that golfers should not be following spray equipment around the
Preliminary results from studies concerned with the loss of
pesticides and nutrients in runoff have been variable.
Pennsylvania State University runoff plots irrigated with six
inches of water per hour have yielded nitrogen and phosphorus
amounts less than or equal to what was found in the irrigation
water itself. Pesticide concentrations reported thus far are less
than or equal to one part per million. An interesting finding of
this study was that bentgrass fairway plots had significantly
lower amounts of water runoff than mature ryegrass plots.
Compared to ryegrass, bentgrass has higher shoot density
stoloniferous growth habit, and more thatch, which ultimately
reduced the amount of runoff.
The first year's results from runoff plots at the University
of Georgia indicate that heavy-textured, kaolinite clay loam
soils will not be as forgiving as the sandy loam soil found at
the Penn State runoff plots. At least 40 percent of the water
from a one-inch rainfall simulation moved off the sloped plots.
Also, this water contained up to 10 percent of the herbicides
that were applied 24 hours before the rain simulation. These data
would indicate that precautions should be exercised when applying
some pesticides to golf course fairways with heavy-textured soils
and slopes greater than 5 percent.
The mathematical models used by environmental regulators and
scientists to predict the fate of pesticides and fertilizers will
need some major overhaul before they accurately represent what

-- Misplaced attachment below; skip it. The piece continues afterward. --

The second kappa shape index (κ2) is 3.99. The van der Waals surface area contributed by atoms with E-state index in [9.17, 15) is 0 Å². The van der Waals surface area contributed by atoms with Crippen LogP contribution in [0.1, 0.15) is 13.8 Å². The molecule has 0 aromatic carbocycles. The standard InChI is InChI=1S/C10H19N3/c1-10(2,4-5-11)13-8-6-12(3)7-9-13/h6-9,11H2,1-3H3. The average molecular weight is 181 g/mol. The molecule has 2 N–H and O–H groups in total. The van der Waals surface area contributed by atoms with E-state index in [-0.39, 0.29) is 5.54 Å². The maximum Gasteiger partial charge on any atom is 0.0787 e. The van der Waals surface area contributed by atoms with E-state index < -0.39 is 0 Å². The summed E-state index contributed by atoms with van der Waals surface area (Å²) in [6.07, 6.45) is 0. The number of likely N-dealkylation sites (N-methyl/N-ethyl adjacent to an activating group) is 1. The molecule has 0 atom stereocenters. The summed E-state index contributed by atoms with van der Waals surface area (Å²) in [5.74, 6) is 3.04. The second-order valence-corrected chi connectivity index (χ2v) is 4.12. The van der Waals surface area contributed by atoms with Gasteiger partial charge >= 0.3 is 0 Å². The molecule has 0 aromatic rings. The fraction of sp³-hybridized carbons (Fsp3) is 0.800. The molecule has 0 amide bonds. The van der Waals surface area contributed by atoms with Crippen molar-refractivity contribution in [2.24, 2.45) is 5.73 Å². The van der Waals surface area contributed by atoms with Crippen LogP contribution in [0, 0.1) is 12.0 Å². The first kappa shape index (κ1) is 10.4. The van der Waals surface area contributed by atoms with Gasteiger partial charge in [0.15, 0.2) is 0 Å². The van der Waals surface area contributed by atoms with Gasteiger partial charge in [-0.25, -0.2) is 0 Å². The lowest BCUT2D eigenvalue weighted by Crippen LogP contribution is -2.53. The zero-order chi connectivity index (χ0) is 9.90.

happens on golf course turf. The study at the University of
Georgia demonstrated that the GLEAMS (Groundwater Loading Effects
of Agriculture Management Systems) model significantly
overestimated the amount of 2, 4-D that moved through a putting
green root system.
The GLEAMS mathematical model is commonly used to help identify
chemical and soil properties, as well as plant and meteorological
factors, influencing the transport of pesticides through soils in
agricultural lands. Only minute quantities of 2,4-D were actually
detected in the water that leached from the putting green root
Even though the GLEAMS model greatly overestimated the amount of
herbicide moving through the putting green, the maximum predicted
was still below the maximum contamination level established by
the U.S. EPA. The difference between the measured and predicted
amounts of herbicide found in water moving through the lysimeter
may be due to a lack of understanding of the role played by a
dense surface of turfgrass leaves and thatch in pesticide fate.
Also, surface evapotranspiration (ET) and water movement through
the turfgrass/soil system are not adequately accounted for in
current prediction models.